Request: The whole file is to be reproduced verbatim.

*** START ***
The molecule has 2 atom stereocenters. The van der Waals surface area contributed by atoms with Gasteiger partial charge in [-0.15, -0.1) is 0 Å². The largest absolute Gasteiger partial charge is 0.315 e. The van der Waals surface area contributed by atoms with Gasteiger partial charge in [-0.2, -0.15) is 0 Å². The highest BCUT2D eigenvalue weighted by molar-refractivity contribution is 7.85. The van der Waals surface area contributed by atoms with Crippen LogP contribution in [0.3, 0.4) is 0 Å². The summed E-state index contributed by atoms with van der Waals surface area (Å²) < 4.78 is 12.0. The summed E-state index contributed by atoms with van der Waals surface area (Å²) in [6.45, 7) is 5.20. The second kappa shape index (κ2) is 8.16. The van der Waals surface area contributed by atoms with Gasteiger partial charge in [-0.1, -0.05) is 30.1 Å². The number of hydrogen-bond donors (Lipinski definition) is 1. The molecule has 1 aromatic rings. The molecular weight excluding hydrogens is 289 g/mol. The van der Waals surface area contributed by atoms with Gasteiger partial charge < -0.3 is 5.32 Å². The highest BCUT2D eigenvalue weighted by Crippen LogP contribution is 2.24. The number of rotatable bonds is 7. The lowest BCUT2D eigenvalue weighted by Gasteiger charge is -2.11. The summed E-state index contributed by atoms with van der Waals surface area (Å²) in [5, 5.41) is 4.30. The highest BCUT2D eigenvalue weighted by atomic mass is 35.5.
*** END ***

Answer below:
The molecule has 2 atom stereocenters. The van der Waals surface area contributed by atoms with Gasteiger partial charge in [-0.15, -0.1) is 0 Å². The largest absolute Gasteiger partial charge is 0.315 e. The van der Waals surface area contributed by atoms with Gasteiger partial charge in [-0.2, -0.15) is 0 Å². The highest BCUT2D eigenvalue weighted by molar-refractivity contribution is 7.85. The van der Waals surface area contributed by atoms with Crippen LogP contribution in [0.3, 0.4) is 0 Å². The summed E-state index contributed by atoms with van der Waals surface area (Å²) < 4.78 is 12.0. The summed E-state index contributed by atoms with van der Waals surface area (Å²) in [6.45, 7) is 5.20. The second kappa shape index (κ2) is 8.16. The van der Waals surface area contributed by atoms with Gasteiger partial charge in [-0.1, -0.05) is 30.1 Å². The number of hydrogen-bond donors (Lipinski definition) is 1. The molecule has 1 aromatic rings. The molecular weight excluding hydrogens is 289 g/mol. The van der Waals surface area contributed by atoms with Gasteiger partial charge < -0.3 is 5.32 Å². The highest BCUT2D eigenvalue weighted by Crippen LogP contribution is 2.24. The number of rotatable bonds is 7. The lowest BCUT2D eigenvalue weighted by Gasteiger charge is -2.11. The summed E-state index contributed by atoms with van der Waals surface area (Å²) in [5, 5.41) is 4.30. The highest BCUT2D eigenvalue weighted by atomic mass is 35.5.